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The 9th International Anti-Corruption Conference

The Papers


Media in the Time of Kleptocracy


Kunda Dixit


In journalism schools they teach you that when a dog bites man that is not news. And sure enough, on the plane over here I read a news item about an Australian man coming home from a pub who bit off the tip of his pet Alsatian's left ear. The dog was rushed to a vet where he was making satisfactory progress. It is man bites dog makes headlines.

My journalism professor has a very blunt approach to news. He used to say news has to sell otherwise it is not news. And it is this traditional definition that largely defines what is news today. According to this definition there are three Ns that make an event newsworthy:

  • New. Anything out of ordinary, trains that collide make news not the thousands of others that reach their destinations safely.

  • Negative. Crime sells better than philanthropy. "Headless body found in topless bar."

  • Near. Only events that occur within the perimeter of the observer's interest is interesting.

To these three we can add a fourth:

  • North. The rich and powerful countries makes news, not the South. And within countries, it is the rich and powerful class who make news. The weak and meek, the minorities, the women, the underclass do not make news.

It is in this reality of the news business that corruption has to somehow fit in. Corruption is so common today that most editors, reflecting the public mood, do not regard it as news anymore. Corruption has become dog bites man. Both journalists and the public have become cynical or apathetic about corruption. Fatalists see corruption, like death, as inevitable. Pragmatists see it as actually desirable in countries where bureaucratic tangles paralyse decision-making, and graft is a lubricant that oils the machinery of government and keeps it turning.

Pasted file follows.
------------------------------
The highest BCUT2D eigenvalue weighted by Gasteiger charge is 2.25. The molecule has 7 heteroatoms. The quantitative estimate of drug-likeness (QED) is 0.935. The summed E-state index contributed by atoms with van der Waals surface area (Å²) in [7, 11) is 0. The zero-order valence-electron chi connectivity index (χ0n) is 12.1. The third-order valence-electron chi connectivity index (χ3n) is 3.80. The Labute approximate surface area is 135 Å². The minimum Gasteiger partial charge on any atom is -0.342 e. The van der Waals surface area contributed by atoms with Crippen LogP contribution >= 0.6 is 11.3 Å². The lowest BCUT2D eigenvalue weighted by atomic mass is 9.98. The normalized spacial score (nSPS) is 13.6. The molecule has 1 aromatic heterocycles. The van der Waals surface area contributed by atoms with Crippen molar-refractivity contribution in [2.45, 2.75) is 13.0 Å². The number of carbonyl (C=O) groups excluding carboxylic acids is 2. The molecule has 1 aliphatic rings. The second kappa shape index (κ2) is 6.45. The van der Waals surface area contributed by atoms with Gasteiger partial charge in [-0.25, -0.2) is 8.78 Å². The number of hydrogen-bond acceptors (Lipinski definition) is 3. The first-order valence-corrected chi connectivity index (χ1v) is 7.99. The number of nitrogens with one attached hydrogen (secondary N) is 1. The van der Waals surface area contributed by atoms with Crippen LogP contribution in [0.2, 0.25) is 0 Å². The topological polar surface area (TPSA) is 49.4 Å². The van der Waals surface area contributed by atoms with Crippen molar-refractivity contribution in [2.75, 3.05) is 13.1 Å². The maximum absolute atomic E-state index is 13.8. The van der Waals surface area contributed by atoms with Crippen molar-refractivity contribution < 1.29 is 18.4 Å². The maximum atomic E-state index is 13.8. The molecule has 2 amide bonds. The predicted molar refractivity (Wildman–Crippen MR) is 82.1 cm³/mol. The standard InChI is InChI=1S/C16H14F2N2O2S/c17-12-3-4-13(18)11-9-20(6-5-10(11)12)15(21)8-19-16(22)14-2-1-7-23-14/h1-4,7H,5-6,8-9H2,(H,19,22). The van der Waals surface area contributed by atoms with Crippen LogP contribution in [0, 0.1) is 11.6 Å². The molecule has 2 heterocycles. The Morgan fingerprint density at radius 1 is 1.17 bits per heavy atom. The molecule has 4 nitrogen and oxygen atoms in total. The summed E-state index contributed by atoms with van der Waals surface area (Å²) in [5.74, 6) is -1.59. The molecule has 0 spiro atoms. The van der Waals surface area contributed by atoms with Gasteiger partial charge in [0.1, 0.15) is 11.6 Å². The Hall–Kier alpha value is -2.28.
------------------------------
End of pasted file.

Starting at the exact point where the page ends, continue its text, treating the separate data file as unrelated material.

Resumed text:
So, corruption is not news, because it is not new. And what is worrying is that some don't even see it as particularly negative either. As one Sri Lankan businessman told me: "Everyone accepts bribery as a necessity. It is like a tip." Some developing countries in Asia seem to be trying to emulate the "constructive corruption" that built the economies of Taiwan, South Korea and Japan after the war: that incestuous relationship between big business and pork barrel politics that paved the way for protectionist growth. But in all three countries today we see a move away from crony capitalism towards transparent and accountable governance.

Sadly, it is in South Asia with its fragile democracies, that corruption stands as an obstacle to progress. And it is here that the power of the media and a free press is most important in making government more honest, accountable and efficient. The media must not only act as the fourth pillar for our tottering democracies, but also support the other three pillars.